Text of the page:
What’s your solution to the state budget impasse?

Legislators and the governor continue to negotiate on the state budget, but time is running out. A possible state government shutdown is just three days away. Today’s Question: What’s your solution to the state budget impasse?

  • Jared

    keep trying to vote out as many ideological republicans as we can next time. the governor compromised, they refused to.

    these ‘stances’ they hold themselves to are ridiculous. US tax rates are the lowest theyve been in over 6 decades, thats why we have budget problems. taxes are continuously being lowered, and thus we get shortfalls.

    honestly id vote conservative if they stopped this stupidity they continue to do. i like a small government, but it still has to be reasonably functional and they need to stop trying to legislate everyone’s morality as well.

  • Hiram

    Fully fund state government at statutory levels with an immediate pay back of the shift.

  • Linda

    Spending cuts/tax increases. We must also correct the errors made in voting in the last election and remove these far right wing nuts from office. We must let our elected officials know we expect compromise and no more unfinished business or its out the door with them. Also, if they can’t do their job on time, No pay.

  • Dakota

    Compromise on the part of the Republicans. We need both cuts and tax increases.

    We teach our children how to get along, how to respect another’s opinion, and how to compromise. Our leaders should also demonstrate these qualities.

  • Mark Johnson

    Let’s pay it. It is about $341 per man woman and child in MN to meet Dayton’s demands. MN workers will pay it anyway because the top 2% will lower wages and raise prices. I just want it paid honestly and up front instead of deceptively through hidden taxes. Unfortunately, I don’t think working Minnesotans can afford it, now or in the near future.

  • Sara

    Every economist I’ve heard weigh in on this agrees spending cuts alone cannot fix the budget problems. Revenue must be increased as well, and revenue means taxes.

    It is time for our state representatives to start representing the state and not their political parties.

  • Rich

    If the governor and legislative leaders took a longer view at Minnesota’s structural deficit. It would perhaps allow them to deal with the near term much more realistically.

  • Al

    Drop the ideological sound bites and come to a solution that relies on decreasing spending and increasing revenues.

    The proposed budget may be the biggest in actual dollars in state history, but last I heard the population is increasing. There will also be more elderly Minnesotans to care for and there will be more kids in MN schools in the next biennium. In per capita terms, this would not be the largest budget.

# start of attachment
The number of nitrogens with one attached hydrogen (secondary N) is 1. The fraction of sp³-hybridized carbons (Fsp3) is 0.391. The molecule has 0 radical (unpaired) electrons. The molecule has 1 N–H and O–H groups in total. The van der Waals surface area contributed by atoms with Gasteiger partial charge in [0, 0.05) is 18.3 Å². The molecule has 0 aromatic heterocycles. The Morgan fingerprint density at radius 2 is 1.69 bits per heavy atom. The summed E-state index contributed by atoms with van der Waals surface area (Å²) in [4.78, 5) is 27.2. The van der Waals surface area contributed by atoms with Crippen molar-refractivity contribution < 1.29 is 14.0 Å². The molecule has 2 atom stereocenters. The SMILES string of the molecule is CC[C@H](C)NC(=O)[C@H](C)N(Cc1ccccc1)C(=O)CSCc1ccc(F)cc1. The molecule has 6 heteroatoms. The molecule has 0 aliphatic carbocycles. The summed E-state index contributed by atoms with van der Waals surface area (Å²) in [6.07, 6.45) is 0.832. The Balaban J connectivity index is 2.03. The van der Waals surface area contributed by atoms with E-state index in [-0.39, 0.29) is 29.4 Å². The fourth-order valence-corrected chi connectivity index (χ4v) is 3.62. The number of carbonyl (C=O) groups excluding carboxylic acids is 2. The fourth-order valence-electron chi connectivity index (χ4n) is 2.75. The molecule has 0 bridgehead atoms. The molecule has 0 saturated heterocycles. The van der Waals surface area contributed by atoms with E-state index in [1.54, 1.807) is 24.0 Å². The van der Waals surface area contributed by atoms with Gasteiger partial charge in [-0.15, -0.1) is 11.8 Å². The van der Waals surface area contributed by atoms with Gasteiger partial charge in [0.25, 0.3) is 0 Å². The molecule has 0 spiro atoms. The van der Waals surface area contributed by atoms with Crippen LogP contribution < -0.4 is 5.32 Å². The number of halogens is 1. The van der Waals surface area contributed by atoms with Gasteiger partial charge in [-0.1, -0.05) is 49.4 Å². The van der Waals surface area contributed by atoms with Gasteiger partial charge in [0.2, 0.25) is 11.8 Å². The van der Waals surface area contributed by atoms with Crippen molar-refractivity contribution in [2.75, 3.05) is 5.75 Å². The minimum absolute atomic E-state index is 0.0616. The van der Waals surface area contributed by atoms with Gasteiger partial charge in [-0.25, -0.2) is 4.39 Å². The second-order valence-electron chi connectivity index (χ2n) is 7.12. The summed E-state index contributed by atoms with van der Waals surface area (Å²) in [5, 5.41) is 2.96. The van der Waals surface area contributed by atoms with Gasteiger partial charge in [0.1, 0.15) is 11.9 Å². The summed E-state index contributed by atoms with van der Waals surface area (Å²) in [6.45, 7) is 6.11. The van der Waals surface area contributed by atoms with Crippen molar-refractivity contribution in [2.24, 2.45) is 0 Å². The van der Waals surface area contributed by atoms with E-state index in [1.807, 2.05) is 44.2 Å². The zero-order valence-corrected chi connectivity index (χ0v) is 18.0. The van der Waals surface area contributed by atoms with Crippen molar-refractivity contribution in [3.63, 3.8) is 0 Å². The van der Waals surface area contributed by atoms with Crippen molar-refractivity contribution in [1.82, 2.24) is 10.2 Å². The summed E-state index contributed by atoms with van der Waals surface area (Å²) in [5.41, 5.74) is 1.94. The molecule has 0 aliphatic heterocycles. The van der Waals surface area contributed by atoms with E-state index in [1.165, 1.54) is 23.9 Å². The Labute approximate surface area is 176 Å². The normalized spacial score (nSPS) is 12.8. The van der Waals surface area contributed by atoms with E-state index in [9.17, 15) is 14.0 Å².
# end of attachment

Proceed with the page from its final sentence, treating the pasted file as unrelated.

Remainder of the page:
Idea for the future: If a budget isn’t passed by normal adjournment the entire house and senate and the governor are up for immediate re-election. The vote would take place in 6 weeks. The newly elected officials would start the following week and have 8 weeks to pass and sign a new budget.

    Some may be re-elected but I doubt all would. Then they would actually have some motivation to not give up a month beforet he end of session as happened this year.

    Alternatively, at a minimum there should be a mechanism by which the leaders are replaced and not allowed to continue as leaders at the end of the regular session.

  • Phil

    This time the Governor is right. I don’t think there is anything more to say on it.

  • Keith

    As long as we cannot agree on what government should fund, we will be at an impasse. Ask anyone on the street and they will mention a program that someone else thinks is pork. It’s not a matter of “we can’t afford it, so we’re just going to cut it”. For those who cannot fend for themselves, do you throw them out on the street, and in the extreme leave them to starve or freeze to death? Do you just stop fixing bridges and roads? Do you sell all public lands (like state parks) because that isn’t something that someone views as government’s business? I heard a comment the other day about why we are even funding things that are being deemed as ‘non-essential’ during the shutdown, if they are truly non-essential. I would hate to live in a state where things like state parks were deemed non-essential. We are a large state (in area) and a growing state. That brings it’s own challenges to provide services to all, even in areas that are sparsely populated. Sometimes it just takes more money to keep things running. Personally, I think a sale tax extension would be the least painful and most effective. Yes, it’s considered regressive, but I’m sorry but we all have a stake in this – shared sacrifice. Besides, in a down economy, the wealthy will still buy stuff, even when no one else is, so they will contribute as well.